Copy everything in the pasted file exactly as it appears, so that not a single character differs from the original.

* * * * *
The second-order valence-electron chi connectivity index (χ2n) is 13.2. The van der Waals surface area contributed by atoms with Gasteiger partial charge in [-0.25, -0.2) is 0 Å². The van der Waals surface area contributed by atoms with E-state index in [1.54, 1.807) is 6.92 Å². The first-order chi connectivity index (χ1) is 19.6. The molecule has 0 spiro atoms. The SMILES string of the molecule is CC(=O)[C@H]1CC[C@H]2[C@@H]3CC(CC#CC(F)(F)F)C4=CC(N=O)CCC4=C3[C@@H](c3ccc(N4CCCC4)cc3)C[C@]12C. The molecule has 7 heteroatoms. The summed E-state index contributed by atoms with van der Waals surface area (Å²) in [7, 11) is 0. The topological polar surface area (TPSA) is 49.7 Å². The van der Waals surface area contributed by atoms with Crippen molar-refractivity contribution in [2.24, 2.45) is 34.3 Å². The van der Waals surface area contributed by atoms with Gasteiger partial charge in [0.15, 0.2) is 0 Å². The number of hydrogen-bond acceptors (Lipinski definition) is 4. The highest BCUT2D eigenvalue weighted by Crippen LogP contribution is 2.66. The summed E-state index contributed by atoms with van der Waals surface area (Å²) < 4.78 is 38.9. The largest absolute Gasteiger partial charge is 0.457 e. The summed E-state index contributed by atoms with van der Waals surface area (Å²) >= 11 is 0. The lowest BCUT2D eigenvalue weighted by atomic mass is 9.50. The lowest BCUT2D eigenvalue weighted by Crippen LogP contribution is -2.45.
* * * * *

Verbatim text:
The second-order valence-electron chi connectivity index (χ2n) is 13.2. The van der Waals surface area contributed by atoms with Gasteiger partial charge in [-0.25, -0.2) is 0 Å². The van der Waals surface area contributed by atoms with E-state index in [1.54, 1.807) is 6.92 Å². The first-order chi connectivity index (χ1) is 19.6. The molecule has 0 spiro atoms. The SMILES string of the molecule is CC(=O)[C@H]1CC[C@H]2[C@@H]3CC(CC#CC(F)(F)F)C4=CC(N=O)CCC4=C3[C@@H](c3ccc(N4CCCC4)cc3)C[C@]12C. The molecule has 7 heteroatoms. The summed E-state index contributed by atoms with van der Waals surface area (Å²) in [7, 11) is 0. The topological polar surface area (TPSA) is 49.7 Å². The van der Waals surface area contributed by atoms with Crippen molar-refractivity contribution in [2.24, 2.45) is 34.3 Å². The van der Waals surface area contributed by atoms with Gasteiger partial charge in [0.15, 0.2) is 0 Å². The number of hydrogen-bond acceptors (Lipinski definition) is 4. The highest BCUT2D eigenvalue weighted by Crippen LogP contribution is 2.66. The summed E-state index contributed by atoms with van der Waals surface area (Å²) < 4.78 is 38.9. The largest absolute Gasteiger partial charge is 0.457 e. The summed E-state index contributed by atoms with van der Waals surface area (Å²) >= 11 is 0. The lowest BCUT2D eigenvalue weighted by atomic mass is 9.50. The lowest BCUT2D eigenvalue weighted by Crippen LogP contribution is -2.45.